The creators of ‘Dark’ are back, more enigmatic than ever, with ‘1899’

October 1899. On the eve of a new century, Europeans of all origins meet in London to embark on a steamer. Their goal: to migrate to the United States and start a new life in New York. But their American dream is compromised when they discover, on the high seas, another migrant ship, missing for several weeks.

A new puzzle to solve

With this barely disguised nod to the migration crisis currently taking place in Europe, the city of Winden and its nuclear power station, sets of the previous series by Jantje Friese and Baran bo Odar, seem very far away. However, we find in 1899 the mysterious and heavy atmosphere of Dark. An atmosphere carried by music by Ben Frostthe composer who had already worked on the first series of Friese and Odar.

We also recognize a familiar face, that of Andreas Pietschmann, in the skin of Eyk Larsen, scarred and alcoholic captain of the Kerberos, the ship on which the passengers travel. The actor embodied, in Dark, the aged version of Jonas. Another common point between the two series: the presence of strange technological gadgets and out of their time. Mechanisms for time travel, as in Dark ? Hard to say.

To be honest, The Pathfinder was only allowed to view the first three episodes of 1899. Perhaps so that no key twist is revealed to the public… Or perhaps to be kept in a situation of confusion where one appreciates at their true value the many and unfathomable enigmas of the story. Because where Dark and 1899 come together the most is in their writing. It must be said that their creators handle the art of intrigue and unexpected revelations to perfection. And they admit it themselves, their series is a real treasure hunt.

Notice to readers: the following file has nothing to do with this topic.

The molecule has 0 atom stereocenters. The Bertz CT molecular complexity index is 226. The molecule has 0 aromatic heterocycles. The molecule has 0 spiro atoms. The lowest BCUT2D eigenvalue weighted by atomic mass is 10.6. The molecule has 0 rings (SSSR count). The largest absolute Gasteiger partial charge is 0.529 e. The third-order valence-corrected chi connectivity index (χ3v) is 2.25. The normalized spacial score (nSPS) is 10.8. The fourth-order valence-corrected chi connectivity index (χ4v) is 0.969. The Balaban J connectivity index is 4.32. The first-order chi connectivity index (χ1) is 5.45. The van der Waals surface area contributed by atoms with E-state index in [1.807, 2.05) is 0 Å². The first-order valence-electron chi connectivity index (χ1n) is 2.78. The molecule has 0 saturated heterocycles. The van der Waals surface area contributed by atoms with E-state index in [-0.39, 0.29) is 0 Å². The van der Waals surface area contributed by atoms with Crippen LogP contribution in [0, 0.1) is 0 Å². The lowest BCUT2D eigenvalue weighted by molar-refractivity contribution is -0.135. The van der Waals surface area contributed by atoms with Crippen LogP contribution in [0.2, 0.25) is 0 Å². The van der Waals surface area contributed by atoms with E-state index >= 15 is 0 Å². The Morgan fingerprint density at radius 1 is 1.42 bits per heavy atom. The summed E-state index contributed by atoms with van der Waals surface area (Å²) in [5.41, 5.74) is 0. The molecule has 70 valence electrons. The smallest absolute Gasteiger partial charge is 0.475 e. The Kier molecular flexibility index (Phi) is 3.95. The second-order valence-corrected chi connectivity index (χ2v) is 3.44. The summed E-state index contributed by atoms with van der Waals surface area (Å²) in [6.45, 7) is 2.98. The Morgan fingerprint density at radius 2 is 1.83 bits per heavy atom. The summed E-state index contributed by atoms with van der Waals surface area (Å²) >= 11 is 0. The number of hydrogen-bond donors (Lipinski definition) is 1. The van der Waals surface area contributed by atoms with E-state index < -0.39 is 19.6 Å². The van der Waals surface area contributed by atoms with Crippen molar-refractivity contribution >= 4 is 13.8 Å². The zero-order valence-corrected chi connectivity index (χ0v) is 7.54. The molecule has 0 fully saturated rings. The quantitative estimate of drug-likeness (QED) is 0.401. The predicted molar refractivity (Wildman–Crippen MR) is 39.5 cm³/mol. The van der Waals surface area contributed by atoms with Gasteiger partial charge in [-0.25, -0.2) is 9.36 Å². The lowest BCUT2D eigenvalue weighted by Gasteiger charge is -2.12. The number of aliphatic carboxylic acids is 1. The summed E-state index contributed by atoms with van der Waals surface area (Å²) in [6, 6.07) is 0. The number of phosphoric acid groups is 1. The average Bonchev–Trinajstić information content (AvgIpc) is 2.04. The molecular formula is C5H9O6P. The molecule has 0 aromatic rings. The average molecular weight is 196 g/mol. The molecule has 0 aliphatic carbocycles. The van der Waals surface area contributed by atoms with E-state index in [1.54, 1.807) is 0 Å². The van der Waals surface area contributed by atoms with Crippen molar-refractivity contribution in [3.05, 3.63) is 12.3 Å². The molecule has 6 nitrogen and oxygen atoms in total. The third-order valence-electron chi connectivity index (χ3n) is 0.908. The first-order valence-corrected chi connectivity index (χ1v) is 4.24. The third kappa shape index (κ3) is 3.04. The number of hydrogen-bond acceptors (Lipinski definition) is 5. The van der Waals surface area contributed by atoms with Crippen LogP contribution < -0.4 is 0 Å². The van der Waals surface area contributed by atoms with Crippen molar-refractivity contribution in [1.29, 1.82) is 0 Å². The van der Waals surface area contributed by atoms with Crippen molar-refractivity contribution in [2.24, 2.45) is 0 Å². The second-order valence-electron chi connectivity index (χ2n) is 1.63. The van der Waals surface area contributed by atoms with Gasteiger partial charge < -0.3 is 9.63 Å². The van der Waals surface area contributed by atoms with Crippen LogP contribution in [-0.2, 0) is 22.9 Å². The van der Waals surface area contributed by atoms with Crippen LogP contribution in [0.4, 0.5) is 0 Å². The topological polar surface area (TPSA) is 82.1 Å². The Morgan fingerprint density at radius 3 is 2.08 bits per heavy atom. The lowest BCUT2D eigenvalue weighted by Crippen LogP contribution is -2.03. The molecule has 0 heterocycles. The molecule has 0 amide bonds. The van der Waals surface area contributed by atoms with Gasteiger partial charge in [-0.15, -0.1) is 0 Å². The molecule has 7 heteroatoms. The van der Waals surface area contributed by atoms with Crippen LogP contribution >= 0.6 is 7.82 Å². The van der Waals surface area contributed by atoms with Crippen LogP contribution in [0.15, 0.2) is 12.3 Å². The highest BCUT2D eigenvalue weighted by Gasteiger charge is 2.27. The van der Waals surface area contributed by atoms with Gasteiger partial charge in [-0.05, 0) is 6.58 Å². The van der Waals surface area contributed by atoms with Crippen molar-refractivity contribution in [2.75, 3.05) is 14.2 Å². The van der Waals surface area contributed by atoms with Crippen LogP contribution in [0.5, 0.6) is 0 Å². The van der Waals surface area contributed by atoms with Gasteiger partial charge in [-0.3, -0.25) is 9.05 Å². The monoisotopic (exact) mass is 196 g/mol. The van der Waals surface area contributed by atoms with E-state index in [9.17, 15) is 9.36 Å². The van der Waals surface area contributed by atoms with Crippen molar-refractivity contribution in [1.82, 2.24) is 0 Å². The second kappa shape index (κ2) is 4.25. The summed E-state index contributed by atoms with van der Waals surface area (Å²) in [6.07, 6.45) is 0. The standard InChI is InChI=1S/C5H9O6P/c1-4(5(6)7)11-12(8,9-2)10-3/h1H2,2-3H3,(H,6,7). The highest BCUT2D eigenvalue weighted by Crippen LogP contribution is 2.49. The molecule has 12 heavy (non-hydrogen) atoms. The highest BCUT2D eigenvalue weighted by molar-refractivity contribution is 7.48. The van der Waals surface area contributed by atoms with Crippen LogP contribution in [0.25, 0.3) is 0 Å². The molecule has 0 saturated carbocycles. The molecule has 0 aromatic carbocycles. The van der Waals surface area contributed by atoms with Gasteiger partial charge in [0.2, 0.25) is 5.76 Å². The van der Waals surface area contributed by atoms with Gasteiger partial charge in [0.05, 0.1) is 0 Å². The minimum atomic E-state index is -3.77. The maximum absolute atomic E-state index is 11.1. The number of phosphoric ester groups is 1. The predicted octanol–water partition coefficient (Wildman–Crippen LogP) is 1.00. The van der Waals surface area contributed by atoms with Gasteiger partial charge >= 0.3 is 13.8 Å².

“It promises to be a fun puzzle for the publicBaran bo Odar told the magazine Deadline. We return to our mysterious roots! » To which his accomplice, Jantje Friese, added that “all the passengers on the boat are traveling with secrets that they don’t want to reveal. Once again, our history is built like a puzzle”.

By boarding the KerberosMaura Franklin hopes to find the trace of her brother, who disappeared on board another ship, the Prometheus.©Netflix

A puzzle where, from the beginning, everything is confusing. The rather slow narrative rhythm allows the directors to take the time to put down each clue. Or in any case, what we think are clues and which become an inexhaustible source of questions. Why is the symbol of the boat company, an inverted and crossed out triangle, present absolutely everywhere, even on the earrings of one of the passengers? Why is it the alchemical sign of earth, and not that of water – an inverted triangle, but not crossed out – when the whole plot takes place at sea?